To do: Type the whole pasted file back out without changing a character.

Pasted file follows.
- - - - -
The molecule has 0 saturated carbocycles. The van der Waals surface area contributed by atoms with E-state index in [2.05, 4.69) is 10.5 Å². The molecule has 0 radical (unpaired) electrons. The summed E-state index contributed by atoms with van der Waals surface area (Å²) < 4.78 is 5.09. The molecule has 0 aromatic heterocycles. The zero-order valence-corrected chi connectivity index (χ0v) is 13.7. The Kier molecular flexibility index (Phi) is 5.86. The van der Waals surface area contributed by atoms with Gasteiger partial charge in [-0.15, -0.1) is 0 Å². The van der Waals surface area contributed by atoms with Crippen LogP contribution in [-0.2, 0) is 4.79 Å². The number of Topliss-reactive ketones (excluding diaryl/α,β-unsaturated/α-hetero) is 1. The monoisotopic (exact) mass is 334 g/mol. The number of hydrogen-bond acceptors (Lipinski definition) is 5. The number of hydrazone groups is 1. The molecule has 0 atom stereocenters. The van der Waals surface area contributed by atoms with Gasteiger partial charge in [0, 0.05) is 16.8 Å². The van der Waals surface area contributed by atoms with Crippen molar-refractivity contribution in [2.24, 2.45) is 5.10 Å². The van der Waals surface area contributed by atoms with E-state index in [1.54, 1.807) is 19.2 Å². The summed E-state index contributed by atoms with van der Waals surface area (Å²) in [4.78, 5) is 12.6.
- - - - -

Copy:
The molecule has 0 saturated carbocycles. The van der Waals surface area contributed by atoms with E-state index in [2.05, 4.69) is 10.5 Å². The molecule has 0 radical (unpaired) electrons. The summed E-state index contributed by atoms with van der Waals surface area (Å²) < 4.78 is 5.09. The molecule has 0 aromatic heterocycles. The zero-order valence-corrected chi connectivity index (χ0v) is 13.7. The Kier molecular flexibility index (Phi) is 5.86. The van der Waals surface area contributed by atoms with Gasteiger partial charge in [-0.15, -0.1) is 0 Å². The van der Waals surface area contributed by atoms with Crippen LogP contribution in [-0.2, 0) is 4.79 Å². The number of Topliss-reactive ketones (excluding diaryl/α,β-unsaturated/α-hetero) is 1. The monoisotopic (exact) mass is 334 g/mol. The number of hydrogen-bond acceptors (Lipinski definition) is 5. The number of hydrazone groups is 1. The molecule has 0 atom stereocenters. The van der Waals surface area contributed by atoms with Gasteiger partial charge in [0, 0.05) is 16.8 Å². The van der Waals surface area contributed by atoms with Crippen molar-refractivity contribution in [2.24, 2.45) is 5.10 Å². The van der Waals surface area contributed by atoms with E-state index in [1.54, 1.807) is 19.2 Å². The summed E-state index contributed by atoms with van der Waals surface area (Å²) in [4.78, 5) is 12.6.